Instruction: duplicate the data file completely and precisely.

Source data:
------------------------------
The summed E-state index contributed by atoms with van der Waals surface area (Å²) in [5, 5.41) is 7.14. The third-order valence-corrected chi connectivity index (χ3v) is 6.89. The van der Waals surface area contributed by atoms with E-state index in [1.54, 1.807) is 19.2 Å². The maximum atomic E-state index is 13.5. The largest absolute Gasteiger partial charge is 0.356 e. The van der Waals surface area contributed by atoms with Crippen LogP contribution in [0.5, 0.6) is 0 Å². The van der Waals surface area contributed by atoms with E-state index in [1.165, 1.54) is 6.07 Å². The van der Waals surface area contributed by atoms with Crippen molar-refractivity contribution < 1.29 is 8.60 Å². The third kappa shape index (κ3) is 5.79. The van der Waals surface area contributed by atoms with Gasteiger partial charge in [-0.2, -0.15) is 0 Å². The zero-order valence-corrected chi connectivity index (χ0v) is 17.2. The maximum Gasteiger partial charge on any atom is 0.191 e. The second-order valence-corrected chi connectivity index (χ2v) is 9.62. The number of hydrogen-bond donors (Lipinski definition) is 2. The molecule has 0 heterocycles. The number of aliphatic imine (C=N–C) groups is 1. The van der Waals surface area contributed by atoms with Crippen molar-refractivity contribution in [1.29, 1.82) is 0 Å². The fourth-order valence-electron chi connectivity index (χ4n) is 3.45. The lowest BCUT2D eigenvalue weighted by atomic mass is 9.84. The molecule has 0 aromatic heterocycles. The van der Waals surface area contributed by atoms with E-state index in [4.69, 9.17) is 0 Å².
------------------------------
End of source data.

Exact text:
The summed E-state index contributed by atoms with van der Waals surface area (Å²) in [5, 5.41) is 7.14. The third-order valence-corrected chi connectivity index (χ3v) is 6.89. The van der Waals surface area contributed by atoms with E-state index in [1.54, 1.807) is 19.2 Å². The maximum atomic E-state index is 13.5. The largest absolute Gasteiger partial charge is 0.356 e. The van der Waals surface area contributed by atoms with Crippen LogP contribution in [0.5, 0.6) is 0 Å². The van der Waals surface area contributed by atoms with E-state index in [1.165, 1.54) is 6.07 Å². The van der Waals surface area contributed by atoms with Crippen molar-refractivity contribution < 1.29 is 8.60 Å². The third kappa shape index (κ3) is 5.79. The van der Waals surface area contributed by atoms with Gasteiger partial charge in [-0.2, -0.15) is 0 Å². The zero-order valence-corrected chi connectivity index (χ0v) is 17.2. The maximum Gasteiger partial charge on any atom is 0.191 e. The second-order valence-corrected chi connectivity index (χ2v) is 9.62. The number of hydrogen-bond donors (Lipinski definition) is 2. The molecule has 0 heterocycles. The number of aliphatic imine (C=N–C) groups is 1. The van der Waals surface area contributed by atoms with Crippen molar-refractivity contribution in [1.29, 1.82) is 0 Å². The fourth-order valence-electron chi connectivity index (χ4n) is 3.45. The lowest BCUT2D eigenvalue weighted by atomic mass is 9.84. The molecule has 0 aromatic heterocycles. The van der Waals surface area contributed by atoms with E-state index in [4.69, 9.17) is 0 Å².